Opening with “Song 2” certainly would have qualified as a statement, though not the statement Blur intended to make. Alex James told Q Magazine that the band was just fucking around, essentially satirizing heavy grunge: “It was kind of a throwback. We’d always done brainless rocking out, though maybe it’s not what we’re known for.” In this case, the satiric nature of the song completely escaped the listening audience, particularly in the U. S. where millions were still in mourning for Kurt Cobain. “Song 2” became an international hit, the song that finally broke the wall of ice between Blur and the U. S. audience. To this day, the “Woo-Hoo Song” is the first song that comes to mind when you play word association using the word “blur” with a Millenial yank. As one who loves gritty, dirty power, I have to say they pulled off the con with the necessary aplomb, especially Alex James with his madly distorted bass. With typical hyperbole, NME referred to the nifty opening as Graham Coxon’s “finest moment,” and while the strummed chords are certainly ear-catching, if a shitty guitar player like me can reasonably duplicate it, no way in hell is it Graham Coxon’s finest moment. Satiric or not, the song is an absolute gas, a Pixies-perfect duplication of soft-LOUD dynamics and grunge/post-punk form.
“Country Sad Ballad Man” is one of those songs that sounds charmingly quirky on first listen, but turns into something as welcome as a root canal the more you listen to it. As in “Beetlebum,” Albarn’s lyrics emerge from a heroin haze as he slips in and out of consciousness (“VIP 223/I had my chances/Or did they have me”). Coxon did notice the less-than-stellar lyrics Albarn contributed to the album, concluding that “he’d obviously gone off his head a bit more”. That’s a very polite interpretation—one could say that John Lennon was completely off his rocker when he wrote “I Am the Walrus,” but the delightful wordplay reminiscent of his two poetical works hardly indicates a songsmith completely disconnected from his language center. Albarn’s effort here is more like post-India Lennon, so let’s call “Country Sad Ballad Man” Albarn’s version of “Yer Blues” and move on.
The most energetic rocker on the album originated in the musical laboratory of David Bowie and Brian Eno while they were experimenting with the concept of writing several songs with the same chord progression while recording Lodger. If that sounds like a stupid idea likely to result in one helluva boring album, well . . . it’s theoretically possible to vary instrumentation, tempo, vocal style, and even genre to a point where the results might prove slightly interesting. I guess we’ll never know for sure, as only two survived to make it to Lodger: “Fantastic Voyage” and “Boys Keep Swinging.” Blur borrowed—no, flat-out stole—the chords and call-and-response pattern from “Boys Keep Swinging” to create their very own contribution to the repetitive progression movement, a song called “M. O. R.” (duly crediting Bowie and Eno after the long arm of the law stepped in). As to which is the more successful effort, Bowie wins by a landslide in the lyrics category but Blur takes home the gold in the rock-the-fuck-out race.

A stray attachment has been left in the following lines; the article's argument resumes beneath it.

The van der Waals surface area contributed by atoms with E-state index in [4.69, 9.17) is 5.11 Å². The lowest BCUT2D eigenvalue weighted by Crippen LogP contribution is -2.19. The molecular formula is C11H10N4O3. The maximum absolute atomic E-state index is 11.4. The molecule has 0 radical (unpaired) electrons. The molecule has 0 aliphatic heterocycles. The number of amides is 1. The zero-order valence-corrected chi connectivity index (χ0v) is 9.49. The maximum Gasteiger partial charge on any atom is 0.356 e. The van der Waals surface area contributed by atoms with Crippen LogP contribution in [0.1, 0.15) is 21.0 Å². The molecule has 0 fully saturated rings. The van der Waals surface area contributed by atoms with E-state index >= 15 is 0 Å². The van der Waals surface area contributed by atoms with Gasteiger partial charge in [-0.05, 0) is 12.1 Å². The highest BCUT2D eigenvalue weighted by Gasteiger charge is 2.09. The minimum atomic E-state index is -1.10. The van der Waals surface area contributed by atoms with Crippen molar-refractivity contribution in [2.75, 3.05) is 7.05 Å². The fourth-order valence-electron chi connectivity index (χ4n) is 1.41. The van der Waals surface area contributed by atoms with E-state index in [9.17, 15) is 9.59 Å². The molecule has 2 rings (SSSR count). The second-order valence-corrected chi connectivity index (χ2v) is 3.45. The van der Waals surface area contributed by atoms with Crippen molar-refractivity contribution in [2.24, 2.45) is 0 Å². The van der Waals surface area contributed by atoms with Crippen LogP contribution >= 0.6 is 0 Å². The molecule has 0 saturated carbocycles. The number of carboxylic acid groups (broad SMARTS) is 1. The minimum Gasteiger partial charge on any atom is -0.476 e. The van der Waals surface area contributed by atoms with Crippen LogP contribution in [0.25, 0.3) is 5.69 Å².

Graham Coxon’s intro to “M.O.R” is far more impressive to my ears than the intro to “Song 2,” flipping from strong clear picking to muted-string shuffle in a heartbeat. The build itself is pretty fabulous, with each instrument adding a little more tension in turn, the piano serving as a nudge to Albarn to step up to the mike. Damon breaks out of the fog to deliver a clear, clean vocal that rises in excitement as the band explodes in rock ‘n’ roll ecstasy. The lyrics aren’t half bad, reflecting Blur’s experience in the pop-star grind, likening the experience to the ups-and-downs of a relationship in the chorus:
Here comes tomorrow (Here comes tomorrow)
One, two, three episodes (Three episodes)
We stick together (We stick together)
Go middle of the road (Middle of the road)
‘Cause that’s entertainment (That’s entertainment)
It’s the sound of the wheel (Sound of the wheel)
It rolls on forever (Roll, roll forever)
Yeah, you know how it feels (Know how it feels)
Here comes a low (I’m a boy and you’re a girl)
Here comes a high (The only ones in the world)
Here comes everything (Like monkeys out in space)
Here it comes (We are members of the human race)
I don’t know what the monkeys have to do with it, but I love that line.
Albarn follows his solid effort on “M. O. R.” with an even more enthusiastically felt performance in “On Your Own,” a piece he would later refer to as the first Gorillaz song. Though still clearly imbued with rock sensibilities in the form of Coxon’s superb work throughout the piece, the drum machine (honorably handled by drummer Rowntree) hints of the repetitive beats of hip-hop, while the loosely-delivered, heavy-on-emphatic-rhyme lyrics are only loosely connected to the melody. The message in the lyrics seems to be “follow your instincts, for whether you wind up as prime minister or sucking your toes in the shade of a redwood forest, who gives a fuck because WE’LL ALL BE THE SAME IN THE END.” I rather like that message, because I’ve always suspected that our definition of success in life is as arbitrary as fuck. And I more-than-rather like the song—the laid-back feel is balanced by strong forward movement, with just the right amounts of this instrument or that vocal and not a peep more.